I did not want Tom, with his widely built shoulders and overall large frame to come near me. I stepped back towards the door. Too late, however, for Tom and Joy were coming out of the kitchen. Tom looked me over. "Hey," he said, gruffly. "I'm sorry fer actin' so rude." He offered a hand out to me, and, even though I was expecting it, I flinched away, taking a small step back. I had just proven Joy right, though, because Tom looked at Joy, with a somewhat worried look to his eyes.
I took Tom's hand in mine, trying to redeem myself. "It's alright," I said. His handshake was firm and strong, I took note. Maybe I could have matched that any other day, but I could care less by now what anyone thought of me.
Tom dropped his hand to his side. "Well, lots of work to be done in the kitchen," he said, somewhat awkwardly. "I'll see ya two later, I guess."
"See ya, Tom," Joy said brightly. As far as I could tell, her name fit her well. She turned back to me. "Tom was just worried," she told me. "I've um… helped another man before and it turned out he was a murderer." She shrugged. "I wasn't hurt, but Tom's always on guard now."
She was quick to share things about herself, which was interesting. She had no worries about what I would think? I did not understand. Though, it was almost amusing what she said. The last person she had tried to help had killed a few people. If she only knew what I was… Suddenly, I realized I had not said a word to her since she had let me inside.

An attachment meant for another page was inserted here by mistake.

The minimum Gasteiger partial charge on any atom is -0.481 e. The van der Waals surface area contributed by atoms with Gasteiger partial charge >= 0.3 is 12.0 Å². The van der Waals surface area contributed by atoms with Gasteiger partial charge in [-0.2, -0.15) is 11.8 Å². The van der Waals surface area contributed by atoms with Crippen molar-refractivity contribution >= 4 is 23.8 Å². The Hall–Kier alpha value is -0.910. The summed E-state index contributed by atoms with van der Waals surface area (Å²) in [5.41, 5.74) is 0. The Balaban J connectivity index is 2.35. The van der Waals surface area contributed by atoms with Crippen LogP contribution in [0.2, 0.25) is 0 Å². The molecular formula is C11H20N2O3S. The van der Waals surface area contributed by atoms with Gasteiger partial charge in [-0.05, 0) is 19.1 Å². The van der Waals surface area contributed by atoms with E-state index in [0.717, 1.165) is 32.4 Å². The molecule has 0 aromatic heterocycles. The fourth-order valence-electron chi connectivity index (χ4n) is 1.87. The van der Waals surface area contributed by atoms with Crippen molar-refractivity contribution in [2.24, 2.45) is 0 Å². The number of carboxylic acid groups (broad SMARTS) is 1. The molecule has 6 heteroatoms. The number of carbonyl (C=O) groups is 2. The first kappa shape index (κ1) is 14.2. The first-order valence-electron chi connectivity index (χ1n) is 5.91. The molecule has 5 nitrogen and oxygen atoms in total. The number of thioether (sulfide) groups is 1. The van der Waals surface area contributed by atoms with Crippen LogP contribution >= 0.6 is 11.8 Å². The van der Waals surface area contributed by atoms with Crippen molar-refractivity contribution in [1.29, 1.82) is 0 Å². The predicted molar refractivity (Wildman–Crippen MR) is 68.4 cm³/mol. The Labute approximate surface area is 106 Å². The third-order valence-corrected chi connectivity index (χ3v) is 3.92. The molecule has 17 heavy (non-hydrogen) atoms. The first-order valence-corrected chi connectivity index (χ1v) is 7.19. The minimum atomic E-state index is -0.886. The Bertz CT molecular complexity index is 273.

"Thank you," I told her. It was the polite thing to say, but was not something I had ever actually meant before.
Joy smiled brightly. "You're welcome." She looked me over again and her eyes hovered on my torso, as if she was trying to see through my shirt. "Hm…" she said, softly. She reached out to take my hand again, and I, again, withdrew away from her. "It's alright," she cooed.
I felt like she was treating me as if I was some sort of child or frightened, stray animal. In a strange way, I felt calmed by it. Her kind words were so very different to what I received at home from my own parents.
I took her hand again, and she led me deeper into the diner. I stumbled once as I followed her, but she turned immediately to steady me and then walked at a slower pace. "This was my parents' restaurant," she babbled. I realized, suddenly, she was disturbed by my silence. Her talking was just her attempting to urge me into talking. It explained why she was sharing so much.
"Was," I questioned. "What happened to them?"
"They passed away about a year and a half ago," she explained. I had no time to react to what she said, for she stopped walking when we reached a corner booth. "Here, sit," she told me. "I asked Tom to make you some warm soup."
I took a seat in the booth and melted into the cushions. It was very well cushioned for a restaurant such as this, or maybe that was just because I had not been comfortable in a very long time. "Thank you," I told Joy again. "And I am sorry about your parents." I had nothing to compare what that would feel like. Not only had I never lost someone, but I had no one I cared about enough to liken to what it would feel like to lose them.
"Don't be," Joy told me. "I got over it." She looked off towards the kitchen again. "I'll go get you your soup. It looks like Tom's done." Joy took off for the kitchen.
I rested my arms on the table and then my head on top of that. I coughed lightly. Over the last week, my coughing had grown worse and I had feared I would come down with something, but I hoped that would be prevented with Joy taking me in like this. Of course, I did not know how long this would last. If this was just a one night thing or what.